05/22/2005 11:00PM

Rain would help Ward filly's cause


CHICAGO - If a trainer's barn-office television isn't tuned into ESPN, it's definitely tuned into The Weather Channel. With training regimens and entries to handle, almost all of a horseman's worklife has weather at its center. Usually, people are trying to dodge the rain. Trainer John Ward hopes to coax some from the skies over Arlington Park.

For the second straight racing day, Ward has entered the unbeaten filly For All We Know in a second-level allowance race scheduled for two turns on turf. Right now, though, Ward wants neither turf nor two turns for For All We Know, who was entered for the main track only. What Ward wants is a one-turn dirt prep race for the Grade 1 Mother Goose Stakes on June 25 at Belmont.

"I guess we're hoping for rain right now," said Ward, the Kentucky-based trainer who has sent a string of nice horses to Arlington for the summer.

No precipitation came Sunday, and Wednesday isn't promising, either. Local weather patterns have been tumultuous lately, but as of Monday, rain wasn't forecast for Wednesday, and For All We Know might be left out of the eighth race, scheduled at about one mile on turf for 3-year-old second-level allowance horses or $62,500 claimers. If the race stays on grass, For All We Know is headed east, where she could prep for the Mother Goose in a Belmont allowance race or, "if worse comes to worst," Ward said, on June 4 at Monmouth Park.

Also shipping to New York will be another stakes-class 3-year-old filly, Seek a Star, who runs June 4 in the Grade 1 Acorn. Ward said Seek a Star is scheduled to work here Wednesday.

If it remains on turf, Wednesday's featured eighth has come up a solid race. Polish Grove turned in a non-effort April 24 in the Appalachian Stakes at Keeneland, finishing seventh, but before that flop she was a smart winner in a pair of grass races at Fair Grounds.

Others who could have a say in the outcome include Stormy Venus and The Bohemian Girl, two fillies who have never tried grass.

Race 6, a second-level sprint allowance for Illinois-bred fillies, also bears watching. The 3-year-old Pretty Jenny, unbeaten in two starts and a stakes winner in her last race, is prepping for the Purple Violet Stakes here June 25. She faces Slewville, who won last year's Purple Violet and is getting ready for the Isaac Murphy Handicap, another of the June 26 Illinois-bred stakes races.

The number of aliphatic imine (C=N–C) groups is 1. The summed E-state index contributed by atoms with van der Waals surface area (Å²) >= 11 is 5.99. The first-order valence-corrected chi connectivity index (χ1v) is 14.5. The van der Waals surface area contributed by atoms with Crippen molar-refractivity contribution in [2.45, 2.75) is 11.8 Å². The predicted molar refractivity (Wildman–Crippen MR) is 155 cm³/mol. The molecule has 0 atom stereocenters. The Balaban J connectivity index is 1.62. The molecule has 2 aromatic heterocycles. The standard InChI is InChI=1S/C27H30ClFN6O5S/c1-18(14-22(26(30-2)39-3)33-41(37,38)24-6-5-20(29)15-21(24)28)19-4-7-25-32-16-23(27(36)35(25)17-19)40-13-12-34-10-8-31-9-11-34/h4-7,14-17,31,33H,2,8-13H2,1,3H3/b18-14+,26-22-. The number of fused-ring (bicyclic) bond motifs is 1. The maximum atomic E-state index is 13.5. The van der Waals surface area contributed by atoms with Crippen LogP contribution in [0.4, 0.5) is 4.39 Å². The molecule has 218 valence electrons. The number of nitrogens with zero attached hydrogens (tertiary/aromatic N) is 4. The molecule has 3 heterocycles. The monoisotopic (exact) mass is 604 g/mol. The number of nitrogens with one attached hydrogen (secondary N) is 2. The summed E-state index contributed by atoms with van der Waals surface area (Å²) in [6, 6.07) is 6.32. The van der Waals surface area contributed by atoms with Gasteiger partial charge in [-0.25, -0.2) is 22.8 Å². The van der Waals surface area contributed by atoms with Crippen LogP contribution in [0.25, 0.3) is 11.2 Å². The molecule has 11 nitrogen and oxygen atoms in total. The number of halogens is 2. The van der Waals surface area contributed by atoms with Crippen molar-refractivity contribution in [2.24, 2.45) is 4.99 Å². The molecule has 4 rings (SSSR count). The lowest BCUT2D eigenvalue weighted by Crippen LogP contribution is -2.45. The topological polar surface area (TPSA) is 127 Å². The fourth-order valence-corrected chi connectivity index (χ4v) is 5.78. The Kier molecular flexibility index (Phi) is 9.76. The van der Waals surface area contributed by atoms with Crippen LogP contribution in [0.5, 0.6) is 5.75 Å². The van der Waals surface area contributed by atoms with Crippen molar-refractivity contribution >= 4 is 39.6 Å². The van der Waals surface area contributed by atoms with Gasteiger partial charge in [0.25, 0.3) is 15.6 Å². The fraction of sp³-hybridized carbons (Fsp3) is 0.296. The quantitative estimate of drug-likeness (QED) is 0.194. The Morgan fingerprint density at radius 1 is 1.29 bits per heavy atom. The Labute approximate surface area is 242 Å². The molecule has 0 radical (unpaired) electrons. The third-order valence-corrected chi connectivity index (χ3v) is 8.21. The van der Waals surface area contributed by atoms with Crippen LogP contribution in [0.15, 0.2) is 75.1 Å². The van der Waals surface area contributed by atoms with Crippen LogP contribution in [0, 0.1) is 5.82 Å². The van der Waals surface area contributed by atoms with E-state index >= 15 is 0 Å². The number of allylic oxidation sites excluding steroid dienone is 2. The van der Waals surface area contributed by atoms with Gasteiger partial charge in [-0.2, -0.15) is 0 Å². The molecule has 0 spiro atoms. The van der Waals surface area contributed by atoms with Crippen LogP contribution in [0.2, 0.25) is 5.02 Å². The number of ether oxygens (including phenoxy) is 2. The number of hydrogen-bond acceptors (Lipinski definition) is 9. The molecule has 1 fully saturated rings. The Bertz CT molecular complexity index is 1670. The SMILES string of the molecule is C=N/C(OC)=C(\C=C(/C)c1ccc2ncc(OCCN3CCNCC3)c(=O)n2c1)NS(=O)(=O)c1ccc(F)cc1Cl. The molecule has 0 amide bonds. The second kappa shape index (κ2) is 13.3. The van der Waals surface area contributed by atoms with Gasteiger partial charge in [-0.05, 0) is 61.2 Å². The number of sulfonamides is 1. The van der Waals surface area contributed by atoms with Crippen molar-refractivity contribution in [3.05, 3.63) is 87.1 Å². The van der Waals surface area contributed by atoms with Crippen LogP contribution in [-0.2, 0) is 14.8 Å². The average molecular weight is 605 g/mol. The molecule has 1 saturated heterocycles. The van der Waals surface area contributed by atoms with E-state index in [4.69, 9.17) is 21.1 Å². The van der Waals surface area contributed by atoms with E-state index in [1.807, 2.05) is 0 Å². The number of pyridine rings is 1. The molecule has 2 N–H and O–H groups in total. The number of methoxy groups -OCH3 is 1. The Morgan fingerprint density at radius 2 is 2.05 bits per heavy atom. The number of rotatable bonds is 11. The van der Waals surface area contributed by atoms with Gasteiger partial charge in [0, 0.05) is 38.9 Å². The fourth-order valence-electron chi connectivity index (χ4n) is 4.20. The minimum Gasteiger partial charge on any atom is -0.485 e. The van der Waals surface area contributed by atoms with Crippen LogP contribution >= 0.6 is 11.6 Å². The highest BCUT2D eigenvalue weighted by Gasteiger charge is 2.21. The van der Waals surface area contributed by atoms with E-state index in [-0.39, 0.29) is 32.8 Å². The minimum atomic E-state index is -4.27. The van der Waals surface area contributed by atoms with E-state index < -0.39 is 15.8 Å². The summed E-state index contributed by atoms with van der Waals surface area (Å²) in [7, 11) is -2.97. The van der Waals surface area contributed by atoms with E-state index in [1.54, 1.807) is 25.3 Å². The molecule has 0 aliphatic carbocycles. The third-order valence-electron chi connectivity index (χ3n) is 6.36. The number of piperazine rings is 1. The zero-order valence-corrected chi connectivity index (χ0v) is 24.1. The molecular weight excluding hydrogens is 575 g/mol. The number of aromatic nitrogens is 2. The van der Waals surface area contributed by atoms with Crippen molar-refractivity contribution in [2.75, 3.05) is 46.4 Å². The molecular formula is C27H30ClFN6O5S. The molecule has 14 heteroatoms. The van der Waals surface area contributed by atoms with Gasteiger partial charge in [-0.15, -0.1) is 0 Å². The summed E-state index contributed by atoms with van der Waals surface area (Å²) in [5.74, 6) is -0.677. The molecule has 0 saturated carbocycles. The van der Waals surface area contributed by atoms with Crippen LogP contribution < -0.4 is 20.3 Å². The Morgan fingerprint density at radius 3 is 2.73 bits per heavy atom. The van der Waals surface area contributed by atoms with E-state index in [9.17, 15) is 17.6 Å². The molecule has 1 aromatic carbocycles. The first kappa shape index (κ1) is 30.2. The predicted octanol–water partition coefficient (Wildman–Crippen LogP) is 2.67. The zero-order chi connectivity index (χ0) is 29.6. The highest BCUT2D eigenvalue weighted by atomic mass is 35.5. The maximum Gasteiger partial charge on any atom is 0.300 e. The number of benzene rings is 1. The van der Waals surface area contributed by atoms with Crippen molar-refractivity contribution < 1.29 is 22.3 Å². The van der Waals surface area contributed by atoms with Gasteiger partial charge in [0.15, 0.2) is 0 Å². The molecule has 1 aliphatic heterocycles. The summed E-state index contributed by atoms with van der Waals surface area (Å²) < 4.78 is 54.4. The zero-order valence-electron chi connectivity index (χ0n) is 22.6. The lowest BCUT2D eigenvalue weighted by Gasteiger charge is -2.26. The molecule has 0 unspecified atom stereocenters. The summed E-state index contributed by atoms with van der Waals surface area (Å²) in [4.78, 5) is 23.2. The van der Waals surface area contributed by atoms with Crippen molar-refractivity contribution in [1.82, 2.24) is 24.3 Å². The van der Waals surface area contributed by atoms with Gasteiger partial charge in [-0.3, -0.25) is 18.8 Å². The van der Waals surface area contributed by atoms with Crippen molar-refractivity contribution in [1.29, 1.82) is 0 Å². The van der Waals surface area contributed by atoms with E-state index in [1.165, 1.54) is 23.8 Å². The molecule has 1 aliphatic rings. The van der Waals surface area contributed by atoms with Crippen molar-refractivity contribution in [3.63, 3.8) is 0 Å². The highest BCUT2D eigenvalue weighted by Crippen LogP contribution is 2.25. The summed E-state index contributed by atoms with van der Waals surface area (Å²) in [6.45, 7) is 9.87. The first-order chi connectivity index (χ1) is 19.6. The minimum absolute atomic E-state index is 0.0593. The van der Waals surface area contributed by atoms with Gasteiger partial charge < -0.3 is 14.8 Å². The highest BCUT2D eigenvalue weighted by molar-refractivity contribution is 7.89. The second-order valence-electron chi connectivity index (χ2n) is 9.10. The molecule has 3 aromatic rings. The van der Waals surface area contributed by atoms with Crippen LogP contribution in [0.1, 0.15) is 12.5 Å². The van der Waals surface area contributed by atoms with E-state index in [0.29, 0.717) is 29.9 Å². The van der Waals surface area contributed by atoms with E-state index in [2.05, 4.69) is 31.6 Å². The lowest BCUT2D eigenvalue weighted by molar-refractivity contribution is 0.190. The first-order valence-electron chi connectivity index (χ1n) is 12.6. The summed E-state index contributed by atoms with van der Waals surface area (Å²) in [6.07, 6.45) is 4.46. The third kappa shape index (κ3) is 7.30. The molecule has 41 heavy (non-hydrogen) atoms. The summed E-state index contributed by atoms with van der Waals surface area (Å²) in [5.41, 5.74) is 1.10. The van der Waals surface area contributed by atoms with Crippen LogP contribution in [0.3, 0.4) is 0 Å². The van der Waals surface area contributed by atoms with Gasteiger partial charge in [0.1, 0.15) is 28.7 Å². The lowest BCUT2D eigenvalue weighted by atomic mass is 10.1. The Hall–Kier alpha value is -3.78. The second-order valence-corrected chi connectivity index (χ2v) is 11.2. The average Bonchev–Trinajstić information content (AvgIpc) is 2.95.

Bridgmohan thrives in new setting

Shaun Bridgmohan spent about 13 hours driving from New York in the days just before the May 13 launch of the Arlington meet, plenty of time to conjure brilliant visions of what his new life - away from the New York circuit for the first time - might be like. For Bridgmohan, reality is turning out to be as good as fantasy.

Through Sunday, after eight racing days here, Bridgmohan has vaulted to the top of the jockey standings. He has 14 wins from 38 mounts, six more victories than his closest pursuer, Eddie Razo, and Bridgmohan's $250,116 in purse money is close to $100,000 more than the next-highest total. On Saturday alone he rode five winners, one less than he had between May 13 and May 22 in 2004, when he toiled at Belmont Park.

"It's a lot of fun," Bridgmohan said Monday, reached in the jockeys' room at Woodbine, where he was to ride the Eclipse Handicap later in the day. "You always enjoy winning races."

Bridgmohan was quick to credit his agent, Dennis Cooper, who guided Rene Douglas to riding titles the last four seasons at Arlington. Cooper has been lining up mounts from several trainers, including Wayne Catalano, who tops the meet with seven wins, and Steve Hobby, who has five. Bridgmohan has also been aboard the winner of both Saturday overnight stakes races, most recently guiding My Ro to victory this past Saturday in the Fit for a Queen Stakes.

"I came here with expectations, but everything is coming together for me really well," said Bridgmohan.

Crafty Shaw expected to defend title

Between seven and 10 horses, including 2004 winner Crafty Shaw, are expected for Saturday's Grade 3, $100,000 Hanshin Handicap, the first real stakes race of the Arlington meet.

A 7-year-old, Crafty Shaw hasn't started since last October, but he has been breezing steadily at Churchill Downs for trainer Pete Vestal and is expected to be among those entered in the one-mile Hanshin when the race is drawn Wednesday. Other possible starters are Goulding's Green, Grin and Frown, Home of Stars, Lord of the Game, Missme, Nkosi Reigns, Pass Rush, Pirate King, and Stormy Impact.